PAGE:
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Hancock Fabrics losses mount; faces many challenges

BALDWYN — Hancock Fabrics faces many challenges, according to analysts and the company.

The Baldwyn-based company last month reported it lost nearly $11.3 million in the most recent fiscal year. The fabric and craft retailer additionally had to cope with falling sales and self-admitted merchandise problems.

In the past year, it’s also hired a new CEO, ended contracts with four of its executives and hired a new management team. It spent $401,000 in severance costs and another $300,000 to cover relocation costs for its new CEO, Steve Morgan.

Hancock Fabrics has its corporate headquarters in Baldwyn. It also has a distributing center at the facility.

Hancock has more than doubled borrowing from its credit line. It hasn’t issued a dividend in the past six years, and last month, the company said it was indefinitely suspending dividends.

At least one research company is concerned about the future of Hancock Fabrics, which filed for bankruptcy protection in 2007 and emerged a year later.

New Constructs, a firm based in Brentwood, Tenn., has released a “red flag” report for Hancock and labeled the company a “dangerous” investment.

New Constructs CEO David Trainer said Hancock fell into the “red flag” category because the valuation of its stock “looks really out of control.”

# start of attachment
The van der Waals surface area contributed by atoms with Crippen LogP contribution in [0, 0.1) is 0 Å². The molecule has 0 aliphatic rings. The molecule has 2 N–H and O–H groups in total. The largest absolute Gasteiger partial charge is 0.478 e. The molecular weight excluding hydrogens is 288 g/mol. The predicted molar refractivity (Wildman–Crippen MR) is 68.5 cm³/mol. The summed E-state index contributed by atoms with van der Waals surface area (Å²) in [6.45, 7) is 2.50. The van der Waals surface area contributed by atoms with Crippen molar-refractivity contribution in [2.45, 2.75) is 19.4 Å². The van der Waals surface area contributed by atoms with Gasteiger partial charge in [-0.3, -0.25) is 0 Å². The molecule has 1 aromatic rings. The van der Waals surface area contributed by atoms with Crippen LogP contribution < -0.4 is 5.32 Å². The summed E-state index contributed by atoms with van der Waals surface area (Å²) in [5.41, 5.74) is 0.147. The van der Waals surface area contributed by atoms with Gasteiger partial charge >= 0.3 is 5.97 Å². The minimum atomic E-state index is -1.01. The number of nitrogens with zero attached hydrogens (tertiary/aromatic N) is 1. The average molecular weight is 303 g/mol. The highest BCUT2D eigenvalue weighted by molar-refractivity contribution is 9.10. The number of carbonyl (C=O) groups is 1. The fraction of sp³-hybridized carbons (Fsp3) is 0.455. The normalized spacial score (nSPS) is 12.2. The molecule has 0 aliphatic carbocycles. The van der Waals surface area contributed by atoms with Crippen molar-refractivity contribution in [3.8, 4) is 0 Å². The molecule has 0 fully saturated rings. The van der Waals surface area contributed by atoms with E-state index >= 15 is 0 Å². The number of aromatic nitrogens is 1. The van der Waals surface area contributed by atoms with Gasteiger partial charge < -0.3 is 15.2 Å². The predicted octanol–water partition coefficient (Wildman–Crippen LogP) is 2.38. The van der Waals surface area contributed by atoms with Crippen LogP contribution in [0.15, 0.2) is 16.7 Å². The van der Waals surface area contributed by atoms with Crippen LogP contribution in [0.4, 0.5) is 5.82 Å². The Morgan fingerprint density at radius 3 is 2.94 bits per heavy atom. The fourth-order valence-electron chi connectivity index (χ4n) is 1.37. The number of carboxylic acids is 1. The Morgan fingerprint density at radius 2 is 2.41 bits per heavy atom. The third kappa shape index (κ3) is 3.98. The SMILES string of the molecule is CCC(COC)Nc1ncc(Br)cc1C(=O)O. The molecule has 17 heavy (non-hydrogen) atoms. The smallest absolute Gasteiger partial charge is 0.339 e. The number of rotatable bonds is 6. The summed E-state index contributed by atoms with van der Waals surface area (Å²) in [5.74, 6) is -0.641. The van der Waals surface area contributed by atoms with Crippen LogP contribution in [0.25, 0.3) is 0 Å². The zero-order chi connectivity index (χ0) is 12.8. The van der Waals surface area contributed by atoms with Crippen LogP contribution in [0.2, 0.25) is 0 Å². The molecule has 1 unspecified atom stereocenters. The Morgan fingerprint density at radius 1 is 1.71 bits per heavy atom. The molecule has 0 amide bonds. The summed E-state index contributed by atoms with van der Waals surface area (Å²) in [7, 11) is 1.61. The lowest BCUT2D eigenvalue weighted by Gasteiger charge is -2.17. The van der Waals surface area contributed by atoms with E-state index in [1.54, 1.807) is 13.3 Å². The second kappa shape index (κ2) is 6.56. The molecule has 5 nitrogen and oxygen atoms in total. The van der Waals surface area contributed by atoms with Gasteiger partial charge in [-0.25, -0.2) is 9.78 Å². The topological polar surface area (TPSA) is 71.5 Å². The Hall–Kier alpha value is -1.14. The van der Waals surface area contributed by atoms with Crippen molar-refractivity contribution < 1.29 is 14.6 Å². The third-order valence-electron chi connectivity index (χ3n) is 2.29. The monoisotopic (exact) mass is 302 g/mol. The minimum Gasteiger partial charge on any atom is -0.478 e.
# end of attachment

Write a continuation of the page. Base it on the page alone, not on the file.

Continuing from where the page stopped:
“It has to grow profits for 20 years compounded annually at 25 percent to justify its current stock price,” he said.

Rob Driskell, chief financial officer for Hancock, said in an emailed statement, “Due to the fact we are in a quiet period pending the release of our first quarter results, I will not comment on this one individual’s opinion on stock valuations other than to say that there are many different opinions and methodologies of valuations.”

Hancock was delisted from the New York Stock Exchange after it filed for bankruptcy. It now trades on the over-the-counter markets as HKFI.PK.

Trainer said his company’s research also found that Hancock’s pension fund is underfunded by $38 million, and the company has $110 million in debt.

“You add these things up and you’ve got a company that’s in worse shape than you might think just going off the balance sheet and earnings,” Trainer said. “When I look at this company, it just looks bad. I don’t know if they’ll ever generate the cash flow to pay their pensions.”

Driskell said the company’s pension liability, as of the end of its fiscal year, was $34.7 million and not $38 million. He said the plan’s funding status is directly related to the financial markets.